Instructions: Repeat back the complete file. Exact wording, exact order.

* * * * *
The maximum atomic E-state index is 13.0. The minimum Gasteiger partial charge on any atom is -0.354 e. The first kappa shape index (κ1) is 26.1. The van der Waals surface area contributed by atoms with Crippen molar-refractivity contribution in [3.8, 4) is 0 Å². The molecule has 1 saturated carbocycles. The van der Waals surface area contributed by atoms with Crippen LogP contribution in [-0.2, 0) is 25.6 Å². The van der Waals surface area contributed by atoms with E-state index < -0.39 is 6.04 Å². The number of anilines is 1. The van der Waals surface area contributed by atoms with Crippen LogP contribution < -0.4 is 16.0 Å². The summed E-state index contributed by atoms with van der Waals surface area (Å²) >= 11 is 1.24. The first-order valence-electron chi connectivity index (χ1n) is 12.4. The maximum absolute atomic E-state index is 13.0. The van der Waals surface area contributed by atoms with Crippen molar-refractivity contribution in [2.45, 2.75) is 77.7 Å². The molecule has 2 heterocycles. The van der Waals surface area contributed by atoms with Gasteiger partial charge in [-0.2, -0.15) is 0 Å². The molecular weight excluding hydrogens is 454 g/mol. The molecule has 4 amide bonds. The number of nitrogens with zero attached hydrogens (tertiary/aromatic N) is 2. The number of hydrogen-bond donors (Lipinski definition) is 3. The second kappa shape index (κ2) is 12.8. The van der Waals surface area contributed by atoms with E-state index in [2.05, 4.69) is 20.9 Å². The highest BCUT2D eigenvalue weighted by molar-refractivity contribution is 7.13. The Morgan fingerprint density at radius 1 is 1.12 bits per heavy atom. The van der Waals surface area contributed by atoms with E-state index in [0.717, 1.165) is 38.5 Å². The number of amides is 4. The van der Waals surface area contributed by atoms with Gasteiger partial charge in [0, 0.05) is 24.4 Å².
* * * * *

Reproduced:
The maximum atomic E-state index is 13.0. The minimum Gasteiger partial charge on any atom is -0.354 e. The first kappa shape index (κ1) is 26.1. The van der Waals surface area contributed by atoms with Crippen molar-refractivity contribution in [3.8, 4) is 0 Å². The molecule has 1 saturated carbocycles. The van der Waals surface area contributed by atoms with Crippen LogP contribution in [-0.2, 0) is 25.6 Å². The van der Waals surface area contributed by atoms with E-state index < -0.39 is 6.04 Å². The number of anilines is 1. The van der Waals surface area contributed by atoms with Crippen LogP contribution < -0.4 is 16.0 Å². The summed E-state index contributed by atoms with van der Waals surface area (Å²) >= 11 is 1.24. The first-order valence-electron chi connectivity index (χ1n) is 12.4. The maximum absolute atomic E-state index is 13.0. The van der Waals surface area contributed by atoms with Crippen molar-refractivity contribution in [2.45, 2.75) is 77.7 Å². The molecule has 2 heterocycles. The van der Waals surface area contributed by atoms with Gasteiger partial charge in [-0.2, -0.15) is 0 Å². The molecular weight excluding hydrogens is 454 g/mol. The molecule has 4 amide bonds. The number of nitrogens with zero attached hydrogens (tertiary/aromatic N) is 2. The number of hydrogen-bond donors (Lipinski definition) is 3. The second kappa shape index (κ2) is 12.8. The van der Waals surface area contributed by atoms with E-state index in [2.05, 4.69) is 20.9 Å². The highest BCUT2D eigenvalue weighted by molar-refractivity contribution is 7.13. The Morgan fingerprint density at radius 1 is 1.12 bits per heavy atom. The van der Waals surface area contributed by atoms with E-state index in [0.717, 1.165) is 38.5 Å². The number of amides is 4. The van der Waals surface area contributed by atoms with Gasteiger partial charge in [0, 0.05) is 24.4 Å².